Ullock Pike and Longside Edge from
the Whinlatter Pass road.
|Elevation||692 m (2,270 ft)|
|Prominence||14 m (46 ft)|
|Parent peak||Long Side|
|Parent range||Lake District, Northern Fells|
|Topo map||OS Landranger 89, 90, OS Explorer 4|
Ullock Pike is a fell situated in northern part of the English Lake District. It is located seven kilometres north west of Keswick and achieves a height of 692 metres (2270 feet). The fell sits on Skiddaw’s south western ridge along with two other fells (Long Side and Carl Side), this ridge is regarded as the finest way to ascend Skiddaw, with Alfred Wainwright commenting:
‘There is no doubt in my mind that by far the best approach to the top of Skiddaw is by way of its north-west ridge. This offers a fine expedition along a narrow crest in exciting surroundings and provides excellent views throughout … for the collector of summits here are three waiting to be picked off in addition to Skiddaw’.
The fell’s name comes from the Old Norse language and translates as ‘The peak where the wolves play’. With úlfr meaning wolf and leikr meaning play, there is records that the fell was called Ulvelaik in the 13th century.
Ullock Pike drops away steeply on its eastern side to the little-known valley of Southerndale while its western slopes, which are clothed in woodland lower down, fall to Bassenthwaite Lake. When viewed from the north Ullock Pike is observed as a slender peak which catches the eye but from other directions it is seen as just a bump at the end of Longside Edge. The fell of Long Side is just 600 metres away along the ridge to the south west and Ullock Pike has just 14 metres of topographic prominence from it and therefore fails to qualify as a Hewitt or a Nuttall and relies on Wainwright to give it the status of a separate fell, which he does mainly because of the quality of the view and the excellence of its form from the north.
Ullock Pike has a low-lying outlying top, which stands 1.5 kilometres away along the northern ridge and has the unusual name of ‘Watches’. With a height of 333 metres it is a distinctive summit made more remarkable by an unusual rash of igneous rocks amongst the grass and local Skiddaw slate. These give the initial impression of being an ancient stone circle or even a small quarry but are apparently a natural rock formation.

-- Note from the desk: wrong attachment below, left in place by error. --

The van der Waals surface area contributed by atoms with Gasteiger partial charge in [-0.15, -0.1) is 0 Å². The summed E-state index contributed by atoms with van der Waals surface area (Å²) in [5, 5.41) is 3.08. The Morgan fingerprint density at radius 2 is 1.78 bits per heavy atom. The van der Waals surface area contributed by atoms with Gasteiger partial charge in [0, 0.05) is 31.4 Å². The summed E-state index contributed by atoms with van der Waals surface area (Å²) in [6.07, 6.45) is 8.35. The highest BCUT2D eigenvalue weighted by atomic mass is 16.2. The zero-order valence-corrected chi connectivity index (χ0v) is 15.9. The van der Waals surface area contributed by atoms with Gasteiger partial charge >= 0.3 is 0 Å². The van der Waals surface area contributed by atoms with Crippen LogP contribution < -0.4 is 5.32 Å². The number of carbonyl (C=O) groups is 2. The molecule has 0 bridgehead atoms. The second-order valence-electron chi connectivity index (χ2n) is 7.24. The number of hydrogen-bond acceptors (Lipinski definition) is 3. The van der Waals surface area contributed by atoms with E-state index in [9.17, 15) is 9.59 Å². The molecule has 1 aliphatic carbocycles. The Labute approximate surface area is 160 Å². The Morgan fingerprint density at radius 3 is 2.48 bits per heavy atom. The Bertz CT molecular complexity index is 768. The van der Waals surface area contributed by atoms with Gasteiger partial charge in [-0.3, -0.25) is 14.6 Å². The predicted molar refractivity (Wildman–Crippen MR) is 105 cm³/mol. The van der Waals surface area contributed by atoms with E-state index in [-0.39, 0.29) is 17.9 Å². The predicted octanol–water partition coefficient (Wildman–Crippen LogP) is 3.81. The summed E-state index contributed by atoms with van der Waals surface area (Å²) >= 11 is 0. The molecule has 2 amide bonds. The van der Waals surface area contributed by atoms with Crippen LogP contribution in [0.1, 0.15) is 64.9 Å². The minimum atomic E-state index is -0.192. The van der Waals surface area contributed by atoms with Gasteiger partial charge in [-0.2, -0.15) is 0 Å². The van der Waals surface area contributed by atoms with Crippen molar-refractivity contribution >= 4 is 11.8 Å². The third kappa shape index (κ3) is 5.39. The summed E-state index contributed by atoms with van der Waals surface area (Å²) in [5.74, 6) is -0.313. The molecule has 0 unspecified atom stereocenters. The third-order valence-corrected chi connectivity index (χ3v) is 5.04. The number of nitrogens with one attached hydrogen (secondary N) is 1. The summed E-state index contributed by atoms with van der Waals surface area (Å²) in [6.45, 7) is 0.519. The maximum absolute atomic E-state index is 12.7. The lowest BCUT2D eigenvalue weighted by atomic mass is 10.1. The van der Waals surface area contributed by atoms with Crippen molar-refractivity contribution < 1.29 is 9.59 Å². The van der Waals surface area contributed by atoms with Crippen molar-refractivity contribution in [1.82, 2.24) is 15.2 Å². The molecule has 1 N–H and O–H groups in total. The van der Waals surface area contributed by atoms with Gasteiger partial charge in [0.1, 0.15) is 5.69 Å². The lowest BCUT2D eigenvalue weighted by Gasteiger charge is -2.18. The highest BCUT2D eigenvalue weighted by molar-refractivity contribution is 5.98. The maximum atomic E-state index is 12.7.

In common with much of the Northern Fells the Kirk Stile Formation of the Skiddaw Group predominates. This is composed of laminated mudstone and siltstone with greywacke sandstone and is of Ordovician age. There are many small intrusions of lamprophyre and diorite.
There are two possible starting points for the ascent of Ullock Pike from the north, the one from the Ravenstone Hotel at grid referenceis hampered by a lack of parking space but does have a bus stop (there is parking in Dodd Wood 1.5 km to the south). The other starting place is at on the minor road to Orthwaite. Both routes utilise the northern ridge to climb the fell. There is a significant false top which is in view for a long time before the true summit is attained.
The top of the fell is a small neat spot carpeted with heather which gives a fine all-round view even though it is curtailed by the bulk of Skiddaw to the east.
- A Pictorial Guide to the Lakeland Fells, The Northern Fells, Alfred Wainwright ISBN 0-7112-2458-7
- Complete Lakeland Fells, Bill Birkett, ISBN 0-00-713629-3
- Wainwright’s Favourite Lakeland Mountains, Alfred Wainwright, ISBN 0-7181-3370-6
- The Mountains of England and Wales, John and Anne Nuttall, ISBN 1-85284-037-4
- Place names of the Lake District
- British Geological Survey: 1:50,000 series maps, England & Wales Sheet 29: BGS (1999)